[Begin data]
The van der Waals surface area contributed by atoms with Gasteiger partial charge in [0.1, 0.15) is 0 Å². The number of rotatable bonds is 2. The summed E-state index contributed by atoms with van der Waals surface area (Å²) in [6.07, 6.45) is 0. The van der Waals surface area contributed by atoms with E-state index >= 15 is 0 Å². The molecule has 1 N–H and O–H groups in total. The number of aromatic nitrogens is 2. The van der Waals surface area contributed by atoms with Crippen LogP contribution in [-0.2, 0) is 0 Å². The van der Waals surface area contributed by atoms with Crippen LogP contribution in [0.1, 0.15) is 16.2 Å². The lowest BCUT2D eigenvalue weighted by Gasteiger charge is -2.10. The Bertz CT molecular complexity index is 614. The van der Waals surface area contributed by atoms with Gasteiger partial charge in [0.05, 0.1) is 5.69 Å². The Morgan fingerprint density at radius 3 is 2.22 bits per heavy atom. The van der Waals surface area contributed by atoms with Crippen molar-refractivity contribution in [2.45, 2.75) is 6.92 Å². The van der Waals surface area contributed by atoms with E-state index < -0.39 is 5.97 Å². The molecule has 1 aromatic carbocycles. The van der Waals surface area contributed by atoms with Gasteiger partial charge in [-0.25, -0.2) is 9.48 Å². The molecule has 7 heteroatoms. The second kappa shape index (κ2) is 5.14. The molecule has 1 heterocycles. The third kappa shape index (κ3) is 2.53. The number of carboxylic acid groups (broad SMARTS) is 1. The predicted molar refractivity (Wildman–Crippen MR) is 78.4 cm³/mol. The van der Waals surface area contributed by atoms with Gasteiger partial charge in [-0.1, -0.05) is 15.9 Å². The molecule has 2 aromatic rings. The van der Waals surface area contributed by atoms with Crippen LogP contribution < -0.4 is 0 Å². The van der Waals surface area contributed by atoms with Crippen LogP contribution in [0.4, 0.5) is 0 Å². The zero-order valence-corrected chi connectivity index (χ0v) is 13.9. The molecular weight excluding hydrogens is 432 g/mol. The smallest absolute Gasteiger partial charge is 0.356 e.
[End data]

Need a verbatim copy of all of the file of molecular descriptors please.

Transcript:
The van der Waals surface area contributed by atoms with Gasteiger partial charge in [0.1, 0.15) is 0 Å². The number of rotatable bonds is 2. The summed E-state index contributed by atoms with van der Waals surface area (Å²) in [6.07, 6.45) is 0. The van der Waals surface area contributed by atoms with E-state index >= 15 is 0 Å². The molecule has 1 N–H and O–H groups in total. The number of aromatic nitrogens is 2. The van der Waals surface area contributed by atoms with Crippen LogP contribution in [-0.2, 0) is 0 Å². The van der Waals surface area contributed by atoms with Crippen LogP contribution in [0.1, 0.15) is 16.2 Å². The lowest BCUT2D eigenvalue weighted by Gasteiger charge is -2.10. The Bertz CT molecular complexity index is 614. The van der Waals surface area contributed by atoms with Gasteiger partial charge in [0.05, 0.1) is 5.69 Å². The Morgan fingerprint density at radius 3 is 2.22 bits per heavy atom. The van der Waals surface area contributed by atoms with Crippen molar-refractivity contribution in [2.45, 2.75) is 6.92 Å². The van der Waals surface area contributed by atoms with E-state index < -0.39 is 5.97 Å². The molecule has 1 aromatic carbocycles. The van der Waals surface area contributed by atoms with Gasteiger partial charge in [-0.25, -0.2) is 9.48 Å². The molecule has 7 heteroatoms. The second kappa shape index (κ2) is 5.14. The molecule has 1 heterocycles. The third kappa shape index (κ3) is 2.53. The number of carboxylic acid groups (broad SMARTS) is 1. The predicted molar refractivity (Wildman–Crippen MR) is 78.4 cm³/mol. The van der Waals surface area contributed by atoms with Gasteiger partial charge in [-0.1, -0.05) is 15.9 Å². The molecule has 2 aromatic rings. The van der Waals surface area contributed by atoms with Crippen LogP contribution < -0.4 is 0 Å². The van der Waals surface area contributed by atoms with Crippen LogP contribution in [0.4, 0.5) is 0 Å². The zero-order valence-corrected chi connectivity index (χ0v) is 13.9. The molecular weight excluding hydrogens is 432 g/mol. The smallest absolute Gasteiger partial charge is 0.356 e.